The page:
Hayhurst & Co, 2021
174 Ossulston Street, NW1 1DN
Come inside Hayhurst & Co’s intricate, light-filled building, bursting with architectural ideas and extraordinary spatial events to hear how it’s rooted in a coherent educational ethos – and empathy with young children.
Mornington Crescent, King's Cross St. Pancras
The re-building of Edith Neville Primary School forms the first phase of Camden’s new £89m Central Somers Town regeneration masterplan.
Located between St. Pancras station, the Crick Institute and Euston station, Central Somers Town is a short walk from some of London’s busiest landmarks yet also one of its most deprived and neglected neighbourhoods.
The regeneration initiative provides a re-built school, new public open spaces, community facilities and 130 new homes, making it a flagship for Camden Council’s Community
Investment Programme (CIP) and a key milestone in redressing the historic inequality
of the area.
The School had been housed in sub-standard accommodation since its opening in the 1970s.
It’s new home includes a 1-to-2FE primary school, nursery, family centre and parent
drop-in, providing pupils with a state-of-the-art learning environment and the school a
secure basis on which it can thrive into the future.
The resultant building is a welcoming and light-filled celebration of the school community.
The building design is based on a shared ‘manifesto’ specific to Edith Neville Primary School. This manifesto evolved from the detailed consultation conversations between Hayhurst & Co, the school community and the local authority that established the project’s key objectives and a vision for the identity of the educational environment. The manifesto covered subjects such as ‘pedagogy’, ‘nature’, ‘community’ and ‘well-being’: defining and expressing of the school’s ethos and community outlook.
The school is pivotal to the Central Somers Town community, allowing essential social interaction for many parents and providing the opportunity for the school to engage with the wider family unit.
The design of the new building was developed around the idea of a family-scale courtyard - an ‘oasis’ that welcomes families into the heart of the building. This provides parents with access to its various facilities, whilst also accommodating pick-up and drop-off of multiple siblings simultaneously.
The new school is conceived as part of the surrounding parkland landscape and its building and boundary are designed to extend the park, both physically and perceptively.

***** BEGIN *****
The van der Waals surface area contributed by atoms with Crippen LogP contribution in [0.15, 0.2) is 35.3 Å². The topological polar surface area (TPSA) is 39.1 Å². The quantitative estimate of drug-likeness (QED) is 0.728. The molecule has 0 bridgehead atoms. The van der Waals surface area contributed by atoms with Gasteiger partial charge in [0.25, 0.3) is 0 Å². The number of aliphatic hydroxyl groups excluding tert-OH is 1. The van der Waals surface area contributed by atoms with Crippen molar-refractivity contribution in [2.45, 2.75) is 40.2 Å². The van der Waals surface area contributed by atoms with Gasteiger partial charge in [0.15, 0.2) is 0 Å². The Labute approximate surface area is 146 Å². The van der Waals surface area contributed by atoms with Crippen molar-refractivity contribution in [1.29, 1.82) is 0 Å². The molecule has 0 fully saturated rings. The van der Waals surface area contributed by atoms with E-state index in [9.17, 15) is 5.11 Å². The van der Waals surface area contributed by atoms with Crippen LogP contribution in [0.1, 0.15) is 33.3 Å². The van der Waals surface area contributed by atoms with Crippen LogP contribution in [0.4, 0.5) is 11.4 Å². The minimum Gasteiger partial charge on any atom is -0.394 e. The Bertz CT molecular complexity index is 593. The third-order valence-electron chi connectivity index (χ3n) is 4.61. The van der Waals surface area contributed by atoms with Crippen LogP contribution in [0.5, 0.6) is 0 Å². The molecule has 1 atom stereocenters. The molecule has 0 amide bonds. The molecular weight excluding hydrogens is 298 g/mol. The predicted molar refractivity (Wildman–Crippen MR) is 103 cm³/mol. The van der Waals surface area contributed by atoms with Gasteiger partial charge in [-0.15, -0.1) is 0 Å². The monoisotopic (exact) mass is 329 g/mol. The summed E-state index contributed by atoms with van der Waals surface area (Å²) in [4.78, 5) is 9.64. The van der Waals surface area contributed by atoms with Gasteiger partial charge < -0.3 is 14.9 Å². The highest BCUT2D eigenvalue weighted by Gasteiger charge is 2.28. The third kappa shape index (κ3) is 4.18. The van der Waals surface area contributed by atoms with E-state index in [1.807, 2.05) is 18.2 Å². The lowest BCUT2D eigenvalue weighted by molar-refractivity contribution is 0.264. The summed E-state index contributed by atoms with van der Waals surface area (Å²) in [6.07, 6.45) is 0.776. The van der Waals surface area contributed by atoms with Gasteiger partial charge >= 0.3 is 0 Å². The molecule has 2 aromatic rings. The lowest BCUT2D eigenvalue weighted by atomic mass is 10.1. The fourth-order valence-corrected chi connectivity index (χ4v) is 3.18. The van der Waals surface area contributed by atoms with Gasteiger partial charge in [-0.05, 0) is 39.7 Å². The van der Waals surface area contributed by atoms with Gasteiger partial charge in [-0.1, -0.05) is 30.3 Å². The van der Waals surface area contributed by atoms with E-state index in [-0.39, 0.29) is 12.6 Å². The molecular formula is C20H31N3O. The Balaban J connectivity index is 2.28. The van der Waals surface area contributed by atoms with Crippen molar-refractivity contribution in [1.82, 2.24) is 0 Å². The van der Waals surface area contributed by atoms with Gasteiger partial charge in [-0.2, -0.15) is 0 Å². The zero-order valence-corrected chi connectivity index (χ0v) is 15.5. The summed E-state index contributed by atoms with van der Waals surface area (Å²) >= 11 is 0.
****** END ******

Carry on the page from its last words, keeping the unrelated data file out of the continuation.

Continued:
The white, filigree site enclosure and building envelope provide a multi-layered backdrop to the public spaces they face. Planting is strategically placed to grow up and through the façade, creating pieces of vertical park, whilst carefully considered openings through the bespoke perforate fencing allow visual permeability without compromise to the
school’s sense of protection.
The new school is designed to promote inclusive play and provide a series of spaces that enrich pupil’s health and well-being, as well as the formal curriculum.
Each classroom includes internal and external group break-out spaces, directly accessible
from every class base, creating opportunities for different forms and scales of teaching,
learning and experimentation.
The playground areas have been specifically tailored to support each and every pupil by providing a variety of landscapes types, encouraging alternative modes of social interaction and by nurturing those with less confidence, as well as providing space for more active, physical play. The external spaces include a country garden, a potting shed and fallen logs for informal play.
Every space in the school is used as a learning opportunity and is utilised for educational
benefit. Circulation is therefore never simply for moving through, but doubles-up as break-out, display or as a parent engagement tool. The main route between the entrance and
the hall was widened to become a ‘gallery’ for large-scale hanging artwork and parents to mingle in the heart of the building.
Classroom storage walls are punctured to create a ‘shopfront window’ for each class to present their work, and windows and rooflights mediate long and short views to make teaching spaces feel part of the extended landscape and wider city.
On the eastern elevation, the building nestles into it street elevation. The school forms a
continuation of the adjacent 3-storey brick houses.
In time, planting will grow up and through the façade, creating elemets of greenery. Carefully considered openings through the bespoke perforate fencing allow visual permeability to key aspects around the building without compromise to the school’s sense of protection.
Drop in / Guided tour
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Drop in / Guided tour
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Arthur Beresford Pite, 1908
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